Terminology

Anthropologists have struggled to determine a definition of marriage that absorbs commonalities of the social construct across cultures around the world.[163][164] Many proposed definitions have been criticized for failing to recognize the existence of same-sex marriage in some cultures, including in more than 30 African cultures, such as the Kikuyu and Nuer.[164][165][166]

With several countries revising their marriage laws to recognize same-sex couples in the 21st century, all major English dictionaries have revised their definition of the word marriage to either drop gender specifications or supplement them with secondary definitions to include gender-neutral language or explicit recognition of same-sex unions.[167][168] The Oxford English Dictionary has recognized same-sex marriage since 2000.[169]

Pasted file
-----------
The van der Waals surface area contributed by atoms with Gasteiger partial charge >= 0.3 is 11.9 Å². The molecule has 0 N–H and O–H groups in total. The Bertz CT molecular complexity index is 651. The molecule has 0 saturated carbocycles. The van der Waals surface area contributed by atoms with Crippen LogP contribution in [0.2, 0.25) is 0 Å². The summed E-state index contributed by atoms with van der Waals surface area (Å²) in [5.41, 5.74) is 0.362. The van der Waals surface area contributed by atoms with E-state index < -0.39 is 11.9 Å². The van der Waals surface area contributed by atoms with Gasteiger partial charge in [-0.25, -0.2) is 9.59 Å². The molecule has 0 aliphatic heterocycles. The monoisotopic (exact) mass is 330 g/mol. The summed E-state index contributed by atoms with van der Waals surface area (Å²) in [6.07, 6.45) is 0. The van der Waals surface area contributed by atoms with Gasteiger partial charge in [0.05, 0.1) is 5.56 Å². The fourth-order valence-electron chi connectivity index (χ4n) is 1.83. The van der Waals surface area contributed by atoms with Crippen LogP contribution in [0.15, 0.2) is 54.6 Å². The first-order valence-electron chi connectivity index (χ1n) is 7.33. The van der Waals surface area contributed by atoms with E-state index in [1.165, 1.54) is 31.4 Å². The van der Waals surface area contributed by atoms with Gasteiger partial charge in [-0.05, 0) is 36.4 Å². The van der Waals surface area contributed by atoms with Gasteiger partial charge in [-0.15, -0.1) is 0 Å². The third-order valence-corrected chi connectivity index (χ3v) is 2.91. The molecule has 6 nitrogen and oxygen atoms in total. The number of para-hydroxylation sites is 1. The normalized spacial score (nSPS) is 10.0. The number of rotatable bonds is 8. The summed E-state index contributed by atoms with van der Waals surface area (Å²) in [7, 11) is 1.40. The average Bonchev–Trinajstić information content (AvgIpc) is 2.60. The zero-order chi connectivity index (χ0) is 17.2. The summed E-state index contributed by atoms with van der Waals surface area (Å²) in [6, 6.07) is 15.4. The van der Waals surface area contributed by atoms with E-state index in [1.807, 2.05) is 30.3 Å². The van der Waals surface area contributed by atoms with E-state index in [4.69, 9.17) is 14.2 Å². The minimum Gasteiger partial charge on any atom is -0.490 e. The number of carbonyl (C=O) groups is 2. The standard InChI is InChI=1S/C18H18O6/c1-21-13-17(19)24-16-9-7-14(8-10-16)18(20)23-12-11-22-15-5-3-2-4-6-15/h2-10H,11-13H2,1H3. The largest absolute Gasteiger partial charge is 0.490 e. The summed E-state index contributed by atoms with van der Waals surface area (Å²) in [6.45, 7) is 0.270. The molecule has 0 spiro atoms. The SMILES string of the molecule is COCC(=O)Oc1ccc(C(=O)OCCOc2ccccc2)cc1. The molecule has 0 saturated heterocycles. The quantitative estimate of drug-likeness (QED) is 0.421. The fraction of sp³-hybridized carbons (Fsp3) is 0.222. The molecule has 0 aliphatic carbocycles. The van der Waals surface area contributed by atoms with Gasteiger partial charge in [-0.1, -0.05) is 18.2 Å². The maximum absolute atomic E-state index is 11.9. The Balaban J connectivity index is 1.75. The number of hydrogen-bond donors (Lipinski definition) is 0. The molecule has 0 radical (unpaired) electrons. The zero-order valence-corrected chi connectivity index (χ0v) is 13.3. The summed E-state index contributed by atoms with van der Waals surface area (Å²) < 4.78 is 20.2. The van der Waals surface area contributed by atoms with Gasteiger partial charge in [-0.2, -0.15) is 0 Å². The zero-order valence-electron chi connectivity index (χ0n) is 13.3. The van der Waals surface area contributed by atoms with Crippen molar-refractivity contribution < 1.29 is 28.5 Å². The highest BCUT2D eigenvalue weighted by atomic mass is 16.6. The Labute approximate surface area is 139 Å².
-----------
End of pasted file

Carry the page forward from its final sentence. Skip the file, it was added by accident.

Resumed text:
Alan Dershowitz and others have suggested reserving the word marriage for religious contexts as part of privatizing marriage, and in civil and legal contexts using a uniform concept of civil unions, in part to strengthen the separation between church and state.[170] Jennifer Roback Morse, the president of the anti-same-sex marriage group National Organization for Marriage's Ruth Institute project,[171] claims that the conflation of marriage with contractual agreements is a threat to marriage.[172]

Some proponents of legal recognition of same-sex marriage, such as Freedom to Marry and Canadians for Equal Marriage, use the terms marriage equality and equal marriage to indicate that they seek equal benefit of marriage laws as opposed to special rights.[173][174]